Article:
Do Eye Drops Work On Pimples? An Optometrist & Derm Weigh In
But what if there was a way to eliminate that redness in seconds? It sounds too good to be true, but this hack might just help.
Do eye drops work on pimples?
The viral hack is quite simple: You squeeze some eye drops onto a cotton swab, hold it against your pimple (don't rub it, or that may cause irritation), and watch the redness fade. Both creators use the Lumify Redness Reliever Eye Drops, which I also personally swear by.
"Of course this is going to work—brimonidine [an active ingredient in eye drops] is a vasoconstrictor," Rose says, which means it helps to narrow blood vessels; this, in turn, will reduce redness.
However, Greenfield notes that this hack does actually treat the pimple itself. "It can temporarily improve the appearance of the pimple but is not really helping the pimple resolve," she notes.
Also, it's not something you should be doing every single day, or the effects might dwindle over time. "It is theoretically possible to have a sort of tachyphylaxis occurring after the active ingredient wears off, and the lesion may appear more red," Greenfield says. (Meaning, your skin may get used to the active after a few rounds.)
All of this to say: If you have a super-red pimple pop up right before a big event, this eye drop hack will help reduce the redness momentarily. Keep the eye drops with you in case the redness comes back, but don't make it a regular step in your skin care routine.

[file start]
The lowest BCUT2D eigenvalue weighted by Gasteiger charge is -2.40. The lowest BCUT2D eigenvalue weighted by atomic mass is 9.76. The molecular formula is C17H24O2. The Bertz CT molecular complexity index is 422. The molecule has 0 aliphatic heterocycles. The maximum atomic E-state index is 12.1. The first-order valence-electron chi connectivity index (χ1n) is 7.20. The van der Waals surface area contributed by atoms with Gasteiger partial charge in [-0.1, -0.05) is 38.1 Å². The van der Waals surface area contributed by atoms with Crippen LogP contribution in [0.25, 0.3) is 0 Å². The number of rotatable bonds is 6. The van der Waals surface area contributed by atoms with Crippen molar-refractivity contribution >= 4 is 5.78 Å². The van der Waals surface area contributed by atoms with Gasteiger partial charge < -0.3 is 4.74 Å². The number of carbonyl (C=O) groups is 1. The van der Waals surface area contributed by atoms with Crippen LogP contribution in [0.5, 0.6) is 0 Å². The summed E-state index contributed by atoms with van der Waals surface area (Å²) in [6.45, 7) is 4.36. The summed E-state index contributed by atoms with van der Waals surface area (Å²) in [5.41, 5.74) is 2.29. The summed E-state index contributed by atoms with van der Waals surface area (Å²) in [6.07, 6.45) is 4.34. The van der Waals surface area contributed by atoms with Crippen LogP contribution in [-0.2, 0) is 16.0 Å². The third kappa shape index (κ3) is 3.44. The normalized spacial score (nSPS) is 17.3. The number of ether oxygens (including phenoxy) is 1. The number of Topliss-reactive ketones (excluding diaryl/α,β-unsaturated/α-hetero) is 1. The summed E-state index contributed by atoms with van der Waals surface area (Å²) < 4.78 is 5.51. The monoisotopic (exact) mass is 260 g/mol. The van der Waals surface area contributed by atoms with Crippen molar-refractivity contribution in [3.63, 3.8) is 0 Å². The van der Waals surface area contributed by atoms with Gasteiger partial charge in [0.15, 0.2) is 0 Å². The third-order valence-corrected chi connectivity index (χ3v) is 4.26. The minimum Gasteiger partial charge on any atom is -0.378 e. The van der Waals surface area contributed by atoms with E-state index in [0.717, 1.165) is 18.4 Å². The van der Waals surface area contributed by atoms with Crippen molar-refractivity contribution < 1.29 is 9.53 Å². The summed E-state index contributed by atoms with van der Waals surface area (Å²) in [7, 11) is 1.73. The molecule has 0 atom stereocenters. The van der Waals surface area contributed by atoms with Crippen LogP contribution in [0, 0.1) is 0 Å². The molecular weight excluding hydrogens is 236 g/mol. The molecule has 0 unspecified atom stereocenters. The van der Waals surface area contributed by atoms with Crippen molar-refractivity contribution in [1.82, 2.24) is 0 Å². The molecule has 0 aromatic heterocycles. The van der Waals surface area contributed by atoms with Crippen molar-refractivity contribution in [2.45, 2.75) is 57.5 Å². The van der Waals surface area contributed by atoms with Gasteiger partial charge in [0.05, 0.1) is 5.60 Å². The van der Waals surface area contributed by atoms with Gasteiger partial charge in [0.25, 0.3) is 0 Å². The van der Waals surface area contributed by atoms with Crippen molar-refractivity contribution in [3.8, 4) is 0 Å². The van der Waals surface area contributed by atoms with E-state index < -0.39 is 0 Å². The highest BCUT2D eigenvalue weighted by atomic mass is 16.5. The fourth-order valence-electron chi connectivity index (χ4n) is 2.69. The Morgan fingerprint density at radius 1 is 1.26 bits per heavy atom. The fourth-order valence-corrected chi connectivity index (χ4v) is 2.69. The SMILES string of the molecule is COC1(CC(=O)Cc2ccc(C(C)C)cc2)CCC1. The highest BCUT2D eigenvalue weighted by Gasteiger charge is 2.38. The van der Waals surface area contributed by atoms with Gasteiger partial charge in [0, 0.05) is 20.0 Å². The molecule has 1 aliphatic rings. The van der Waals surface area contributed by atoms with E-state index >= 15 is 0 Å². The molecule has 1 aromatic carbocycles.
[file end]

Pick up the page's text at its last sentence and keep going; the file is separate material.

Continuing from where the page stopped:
Lastly, focus on treating the pimple with tried-and-true methods, like salicylic acid spot treatments—here are some of our favorite acne treatments to help you out.
Applying eye drops to a cotton swab and then placing it against your inflamed pimple may help alleviate redness momentarily. This won't actually treat the pimple, but it may be useful for occasional redness and breakouts. Just make sure you resist the urge to pop the zit—here's why it makes things much worse.
Hannah Frye is the Assistant Beauty & Health Editor at mindbodygreen. She has a B.S. in journalism and a minor in women’s, gender, and queer studies from California Polytechnic State University, San Luis Obispo. Hannah has written across lifestyle sections including skin care, women’s health, mental health, sustainability, social media trends, and more. She previously interned for Almost 30, a top-rated health and wellness podcast. In her current role, Hannah reports on the latest beauty trends and innovations, women’s health research, brain health news, and plenty more.